Fortunately, she became too weak to walk without assistance ending our nightly barricades. She would still try to get up from time to time, but she was too weak to make it far. We obtained a hospital bed from another family member who no longer had need for it. Grandma would sleep, almost like a small child, with the rails up. There were times when we would find her calling for help after getting herself tangled up in the rails and bed covers while attempting some mission only known to her.
Unfortunately, with the weakness came an undesirable side effect…incontinence. At first, it was infrequent. It was embarrassing to her to have to need help from others. Then, it became routine, an accepted part of life.
We have muddled through as best we could this way, each of us doing what we could to assist Grandma while trying to maintain some semblance of a normal life for ourselves. This was not always easy as we’ve been dealing with The Queen’s mystery illness throughout the last four years as well.
In July, we thought we really were going to lose her for real. She had a nasty infection on her hand that had the potential to rapidly turn into a systemic infection. The Queen and I finally convinced The Queen Mum to take Grandma to the hospital. Despite some reluctance on The Queen Mum’s part, this turned out to be a blessing in disguise. The hospital got us set up with hospice and home health care. They come in four or five days a week now to help. They change Grandma, give her a sponge bath, monitor her vital signs and give us a small break from the pressures of caring for an advanced geriatric.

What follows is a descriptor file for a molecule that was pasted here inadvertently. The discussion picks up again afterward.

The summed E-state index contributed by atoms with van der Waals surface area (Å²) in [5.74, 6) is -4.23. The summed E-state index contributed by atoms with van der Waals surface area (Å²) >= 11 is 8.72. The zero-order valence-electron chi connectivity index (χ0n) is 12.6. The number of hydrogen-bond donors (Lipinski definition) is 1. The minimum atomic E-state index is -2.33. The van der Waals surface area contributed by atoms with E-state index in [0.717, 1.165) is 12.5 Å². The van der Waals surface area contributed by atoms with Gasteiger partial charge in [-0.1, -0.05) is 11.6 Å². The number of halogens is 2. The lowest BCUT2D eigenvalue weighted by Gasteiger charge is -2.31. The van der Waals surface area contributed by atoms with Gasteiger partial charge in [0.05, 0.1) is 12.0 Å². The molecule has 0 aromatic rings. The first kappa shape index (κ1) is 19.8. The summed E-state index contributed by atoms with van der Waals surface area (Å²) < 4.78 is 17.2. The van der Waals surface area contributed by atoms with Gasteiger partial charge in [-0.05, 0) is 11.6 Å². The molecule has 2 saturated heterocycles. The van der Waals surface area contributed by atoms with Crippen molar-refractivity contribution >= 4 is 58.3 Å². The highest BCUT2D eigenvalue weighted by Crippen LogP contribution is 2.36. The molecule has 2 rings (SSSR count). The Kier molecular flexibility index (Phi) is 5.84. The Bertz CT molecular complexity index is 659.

Grandma has continued to slip away from us. She is no longer the once proud woman we all knew and loved. She no longer truly lives so much as she simply exists. She sleeps most of the day whether in bed or sitting up in her chair. When she is awake, she is eating or being assisted with other basic needs. She is completely dependent on others for everything. If she recognizes anyone, she is unable to carry on even a simple conversation. If Grandma is aware of her current circumstances, she gives no indication to us. Perhaps that is for the best.
To be honest, I am amazed everyday when I see her still among the living. That may sound a little callous, but it is the truth. We, as her family, want what is best for her, whatever that may be. We do not wish that she would die, but we do pray that God does not to allow her to suffer and will allow her to pass peacefully when it is her time.
Having watched this process unfold in front of me has, undoubtedly, had an effect on me. I have always joked that I would like to live forever or die trying. Now that I’ve spent the last two years watching the slow decline of a loved one, I feel the need to change that philosophy just a bit. So, instead of just “die trying”, I will amend that to “I want to live forever or die quickly, painlessly and spectacularly while trying.”